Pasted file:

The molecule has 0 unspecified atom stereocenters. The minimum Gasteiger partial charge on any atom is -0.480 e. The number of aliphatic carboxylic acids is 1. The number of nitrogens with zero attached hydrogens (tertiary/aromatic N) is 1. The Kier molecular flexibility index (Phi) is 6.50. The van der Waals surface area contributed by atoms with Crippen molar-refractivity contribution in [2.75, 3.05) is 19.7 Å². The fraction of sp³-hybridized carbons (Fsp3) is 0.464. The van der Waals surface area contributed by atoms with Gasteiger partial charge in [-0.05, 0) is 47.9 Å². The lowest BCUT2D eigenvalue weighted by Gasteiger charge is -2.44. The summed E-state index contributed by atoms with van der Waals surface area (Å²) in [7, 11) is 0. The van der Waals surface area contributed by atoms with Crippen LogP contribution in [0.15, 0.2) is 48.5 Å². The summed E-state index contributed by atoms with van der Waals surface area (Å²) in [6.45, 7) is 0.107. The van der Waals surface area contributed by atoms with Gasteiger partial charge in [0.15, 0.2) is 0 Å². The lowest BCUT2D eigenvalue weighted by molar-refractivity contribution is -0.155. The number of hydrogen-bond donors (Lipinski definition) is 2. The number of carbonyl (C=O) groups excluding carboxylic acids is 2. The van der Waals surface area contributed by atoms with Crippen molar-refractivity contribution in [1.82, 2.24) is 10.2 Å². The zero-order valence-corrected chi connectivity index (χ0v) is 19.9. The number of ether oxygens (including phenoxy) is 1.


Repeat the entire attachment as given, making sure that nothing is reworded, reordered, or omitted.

The molecule has 0 unspecified atom stereocenters. The minimum Gasteiger partial charge on any atom is -0.480 e. The number of aliphatic carboxylic acids is 1. The number of nitrogens with zero attached hydrogens (tertiary/aromatic N) is 1. The Kier molecular flexibility index (Phi) is 6.50. The van der Waals surface area contributed by atoms with Crippen molar-refractivity contribution in [2.75, 3.05) is 19.7 Å². The fraction of sp³-hybridized carbons (Fsp3) is 0.464. The van der Waals surface area contributed by atoms with Gasteiger partial charge in [-0.05, 0) is 47.9 Å². The lowest BCUT2D eigenvalue weighted by Gasteiger charge is -2.44. The summed E-state index contributed by atoms with van der Waals surface area (Å²) in [7, 11) is 0. The van der Waals surface area contributed by atoms with Crippen LogP contribution in [0.15, 0.2) is 48.5 Å². The summed E-state index contributed by atoms with van der Waals surface area (Å²) in [6.45, 7) is 0.107. The van der Waals surface area contributed by atoms with Gasteiger partial charge in [0.15, 0.2) is 0 Å². The lowest BCUT2D eigenvalue weighted by molar-refractivity contribution is -0.155. The number of hydrogen-bond donors (Lipinski definition) is 2. The number of carbonyl (C=O) groups excluding carboxylic acids is 2. The van der Waals surface area contributed by atoms with Crippen molar-refractivity contribution in [1.82, 2.24) is 10.2 Å². The zero-order valence-corrected chi connectivity index (χ0v) is 19.9. The number of ether oxygens (including phenoxy) is 1.